What is ACJ (Acromioclavicular Joint) Instability?
The acromioclavicular joint (ACJ) lies at the top of the shoulder and is where the outer end of the collarbone (lateral clavicle) meets part of the shoulder blade (acromion). ACJ instability occurs when the surrounding joint capsule and the two ligaments connecting the clavicle (collarbone) to the coracoid (knobbly part of the shoulder blade that lies in the front) known as the Conoid and Trapezoid ligaments are completely disrupted.
How do ACJ injuries occur?
Most injuries are simple sprains that occur following a fall onto the point of the shoulder. The ligaments that control joint stability may be partly torn in which case they will often settle with analgesia, applied ice and a course of physiotherapy. Occasionally a sling may be given for a short period. These do not result in ACJ instability.
What symptoms occur with ACJ instability?
Often an individual will have a mechanism of injury such as a fall and complain of pain on the top of the shoulder and in the front just below the clavicle. They may describe a visible “lump” or deformity at the top of their shoulder and have bruising. An individual will complain of pain when reaching for items above shoulder level and across their body at shoulder level such as the seatbelt in a car. There may be pain when lying on the affected side at night. They may complain of difficulty performing activities or work at shoulder level or above and may complain of weakness.
How is ACJ instability diagnosed?
This is based on the mechanism of injury and a careful physical examination. Plain X-rays will confirm if the ACJ is dislocated, subluxed or fractured. If no abnormality is present on X-rays and an individual is tender at the ACJ following a fall then a diagnosis of an ACJ sprain is often made. If there is a suspicion of other injuries an MRI scan of the shoulder may be requested for example to exclude a rotator cuff tear.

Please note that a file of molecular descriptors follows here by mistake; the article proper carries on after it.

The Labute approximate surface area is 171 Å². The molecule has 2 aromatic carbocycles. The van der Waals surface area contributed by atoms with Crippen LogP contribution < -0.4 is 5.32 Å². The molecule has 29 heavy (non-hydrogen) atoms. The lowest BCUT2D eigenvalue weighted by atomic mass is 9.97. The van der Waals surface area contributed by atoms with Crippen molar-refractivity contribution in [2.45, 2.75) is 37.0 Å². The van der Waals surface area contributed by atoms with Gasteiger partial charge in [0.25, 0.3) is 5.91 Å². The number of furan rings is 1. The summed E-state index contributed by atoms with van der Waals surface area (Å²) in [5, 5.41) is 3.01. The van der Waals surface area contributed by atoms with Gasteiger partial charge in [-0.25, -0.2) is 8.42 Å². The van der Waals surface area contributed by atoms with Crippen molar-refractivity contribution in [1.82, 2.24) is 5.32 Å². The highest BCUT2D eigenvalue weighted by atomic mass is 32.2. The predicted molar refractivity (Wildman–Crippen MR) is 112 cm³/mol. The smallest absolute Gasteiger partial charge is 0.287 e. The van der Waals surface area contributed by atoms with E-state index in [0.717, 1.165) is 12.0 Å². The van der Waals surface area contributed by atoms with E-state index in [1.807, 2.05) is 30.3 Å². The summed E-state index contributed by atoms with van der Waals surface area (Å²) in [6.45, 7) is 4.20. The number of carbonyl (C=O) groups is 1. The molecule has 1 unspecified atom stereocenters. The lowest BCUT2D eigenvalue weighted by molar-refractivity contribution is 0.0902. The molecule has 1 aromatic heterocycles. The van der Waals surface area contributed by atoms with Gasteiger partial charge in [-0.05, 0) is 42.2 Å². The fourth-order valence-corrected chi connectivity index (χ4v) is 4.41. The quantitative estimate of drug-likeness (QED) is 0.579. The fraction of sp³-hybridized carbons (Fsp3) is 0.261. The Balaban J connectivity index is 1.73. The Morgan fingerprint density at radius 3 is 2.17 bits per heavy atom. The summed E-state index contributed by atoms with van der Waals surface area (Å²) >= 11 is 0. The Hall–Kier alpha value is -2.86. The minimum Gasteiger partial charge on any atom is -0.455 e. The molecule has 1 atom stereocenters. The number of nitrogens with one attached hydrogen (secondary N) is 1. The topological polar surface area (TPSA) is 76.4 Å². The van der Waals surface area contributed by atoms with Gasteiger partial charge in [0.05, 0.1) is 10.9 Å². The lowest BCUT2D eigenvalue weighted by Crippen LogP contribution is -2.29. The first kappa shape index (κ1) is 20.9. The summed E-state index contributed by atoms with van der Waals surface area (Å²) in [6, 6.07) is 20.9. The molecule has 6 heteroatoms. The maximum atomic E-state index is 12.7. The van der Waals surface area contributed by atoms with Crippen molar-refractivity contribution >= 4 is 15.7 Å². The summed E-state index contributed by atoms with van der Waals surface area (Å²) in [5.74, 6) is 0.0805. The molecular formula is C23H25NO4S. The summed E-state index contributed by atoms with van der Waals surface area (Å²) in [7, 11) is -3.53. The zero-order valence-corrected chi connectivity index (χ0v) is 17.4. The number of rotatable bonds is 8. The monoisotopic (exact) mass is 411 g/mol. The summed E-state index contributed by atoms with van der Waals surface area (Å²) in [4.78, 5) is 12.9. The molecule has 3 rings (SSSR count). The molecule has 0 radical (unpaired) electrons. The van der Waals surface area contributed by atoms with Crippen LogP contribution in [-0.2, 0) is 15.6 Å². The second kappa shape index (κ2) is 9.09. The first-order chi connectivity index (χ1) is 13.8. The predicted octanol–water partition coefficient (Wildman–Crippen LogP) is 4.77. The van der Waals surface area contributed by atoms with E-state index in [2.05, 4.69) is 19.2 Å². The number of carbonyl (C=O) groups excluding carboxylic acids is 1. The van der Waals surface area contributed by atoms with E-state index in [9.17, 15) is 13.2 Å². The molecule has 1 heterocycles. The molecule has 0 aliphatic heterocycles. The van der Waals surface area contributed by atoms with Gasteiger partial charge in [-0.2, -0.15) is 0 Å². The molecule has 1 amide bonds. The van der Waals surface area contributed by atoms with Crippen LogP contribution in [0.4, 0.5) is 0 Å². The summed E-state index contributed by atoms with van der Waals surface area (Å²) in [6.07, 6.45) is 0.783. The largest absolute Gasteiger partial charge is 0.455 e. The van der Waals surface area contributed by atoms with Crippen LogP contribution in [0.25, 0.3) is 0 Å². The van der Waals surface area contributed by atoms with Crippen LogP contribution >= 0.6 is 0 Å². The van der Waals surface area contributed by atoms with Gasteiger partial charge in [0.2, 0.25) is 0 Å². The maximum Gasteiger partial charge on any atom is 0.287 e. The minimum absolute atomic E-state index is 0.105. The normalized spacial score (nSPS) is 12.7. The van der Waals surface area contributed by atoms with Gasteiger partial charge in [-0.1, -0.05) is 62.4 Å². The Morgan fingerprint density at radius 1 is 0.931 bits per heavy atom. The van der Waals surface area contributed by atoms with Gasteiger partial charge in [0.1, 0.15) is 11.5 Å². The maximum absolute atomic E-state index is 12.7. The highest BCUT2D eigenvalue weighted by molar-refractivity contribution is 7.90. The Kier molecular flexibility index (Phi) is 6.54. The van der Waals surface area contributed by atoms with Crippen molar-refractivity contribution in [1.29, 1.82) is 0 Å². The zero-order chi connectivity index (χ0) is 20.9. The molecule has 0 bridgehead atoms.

How is ACJ Instability treated? Surgical VS Non-Surgical management
This is dependent on a number of factors including the level of instability or impairment, extent of deformity (displacement) on X-rays, the type or classification (complexity) of the injury, whether the injury is acute (recent) or old (chronic) and the level of activity an individual wishes to return to.
Generally, sprains or minor injuries to the ACJ are treated non-surgically (conservatively) with analgesia, ice, a sling, and physiotherapy.
For more significant injuries surgery is often recommended and the type of surgery is decided on whether the injury is acute or chronic. If early intervention is performed this may be arthroscopic or open and aims and reducing the dislocated ACJ preferably within the first two weeks of injury. If the decision for surgery delayed such as after trialling conservative treatment or an individual presents two weeks after injury, then surgery usually involves a reconstruction. This is performed as an open procedure where the dislocated ACJ is reduced using a graft which may be synthetic or biological tissue.
Following surgery, the shoulder is immobilised in a sling for several weeks and a tailored physiotherapy rehabilitation programme with a specialist shoulder physiotherapist is commenced under the supervision of the surgeon.